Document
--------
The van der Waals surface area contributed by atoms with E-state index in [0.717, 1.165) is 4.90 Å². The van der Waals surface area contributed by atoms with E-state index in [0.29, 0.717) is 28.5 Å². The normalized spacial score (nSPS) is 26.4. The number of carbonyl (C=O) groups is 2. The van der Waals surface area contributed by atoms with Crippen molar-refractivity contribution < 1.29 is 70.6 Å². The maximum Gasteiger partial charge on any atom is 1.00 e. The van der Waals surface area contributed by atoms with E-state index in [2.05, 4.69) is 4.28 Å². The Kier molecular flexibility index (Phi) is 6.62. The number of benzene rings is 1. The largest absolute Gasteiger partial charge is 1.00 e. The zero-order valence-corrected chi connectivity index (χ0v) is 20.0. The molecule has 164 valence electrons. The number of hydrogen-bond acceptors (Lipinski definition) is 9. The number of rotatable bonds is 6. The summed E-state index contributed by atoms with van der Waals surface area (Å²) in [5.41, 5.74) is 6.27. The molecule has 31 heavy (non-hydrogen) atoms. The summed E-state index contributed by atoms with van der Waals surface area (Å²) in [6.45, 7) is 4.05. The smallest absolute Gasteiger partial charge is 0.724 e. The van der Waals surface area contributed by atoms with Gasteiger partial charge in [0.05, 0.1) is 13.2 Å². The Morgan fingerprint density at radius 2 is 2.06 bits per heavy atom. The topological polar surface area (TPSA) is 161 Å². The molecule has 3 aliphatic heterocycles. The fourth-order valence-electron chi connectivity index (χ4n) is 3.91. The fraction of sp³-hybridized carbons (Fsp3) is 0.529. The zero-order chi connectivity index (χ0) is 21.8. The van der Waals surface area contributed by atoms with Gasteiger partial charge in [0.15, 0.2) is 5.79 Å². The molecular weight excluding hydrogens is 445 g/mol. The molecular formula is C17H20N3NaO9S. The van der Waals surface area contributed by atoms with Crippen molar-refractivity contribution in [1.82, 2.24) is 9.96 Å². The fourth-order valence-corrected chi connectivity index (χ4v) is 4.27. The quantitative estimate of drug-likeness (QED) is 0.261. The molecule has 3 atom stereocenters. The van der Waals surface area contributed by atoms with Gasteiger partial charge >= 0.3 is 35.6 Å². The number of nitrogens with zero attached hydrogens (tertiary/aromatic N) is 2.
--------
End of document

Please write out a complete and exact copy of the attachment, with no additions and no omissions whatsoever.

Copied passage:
The van der Waals surface area contributed by atoms with E-state index in [0.717, 1.165) is 4.90 Å². The van der Waals surface area contributed by atoms with E-state index in [0.29, 0.717) is 28.5 Å². The normalized spacial score (nSPS) is 26.4. The number of carbonyl (C=O) groups is 2. The van der Waals surface area contributed by atoms with Crippen molar-refractivity contribution < 1.29 is 70.6 Å². The maximum Gasteiger partial charge on any atom is 1.00 e. The van der Waals surface area contributed by atoms with E-state index in [2.05, 4.69) is 4.28 Å². The Kier molecular flexibility index (Phi) is 6.62. The number of benzene rings is 1. The largest absolute Gasteiger partial charge is 1.00 e. The zero-order valence-corrected chi connectivity index (χ0v) is 20.0. The molecule has 164 valence electrons. The number of hydrogen-bond acceptors (Lipinski definition) is 9. The number of rotatable bonds is 6. The summed E-state index contributed by atoms with van der Waals surface area (Å²) in [5.41, 5.74) is 6.27. The molecule has 31 heavy (non-hydrogen) atoms. The summed E-state index contributed by atoms with van der Waals surface area (Å²) in [6.45, 7) is 4.05. The smallest absolute Gasteiger partial charge is 0.724 e. The van der Waals surface area contributed by atoms with Gasteiger partial charge in [0.05, 0.1) is 13.2 Å². The Morgan fingerprint density at radius 2 is 2.06 bits per heavy atom. The topological polar surface area (TPSA) is 161 Å². The molecule has 3 aliphatic heterocycles. The fourth-order valence-electron chi connectivity index (χ4n) is 3.91. The fraction of sp³-hybridized carbons (Fsp3) is 0.529. The zero-order chi connectivity index (χ0) is 21.8. The van der Waals surface area contributed by atoms with Gasteiger partial charge in [0.15, 0.2) is 5.79 Å². The molecular weight excluding hydrogens is 445 g/mol. The molecular formula is C17H20N3NaO9S. The van der Waals surface area contributed by atoms with Crippen molar-refractivity contribution in [1.82, 2.24) is 9.96 Å². The fourth-order valence-corrected chi connectivity index (χ4v) is 4.27. The quantitative estimate of drug-likeness (QED) is 0.261. The molecule has 3 atom stereocenters. The van der Waals surface area contributed by atoms with Gasteiger partial charge >= 0.3 is 35.6 Å². The number of nitrogens with zero attached hydrogens (tertiary/aromatic N) is 2.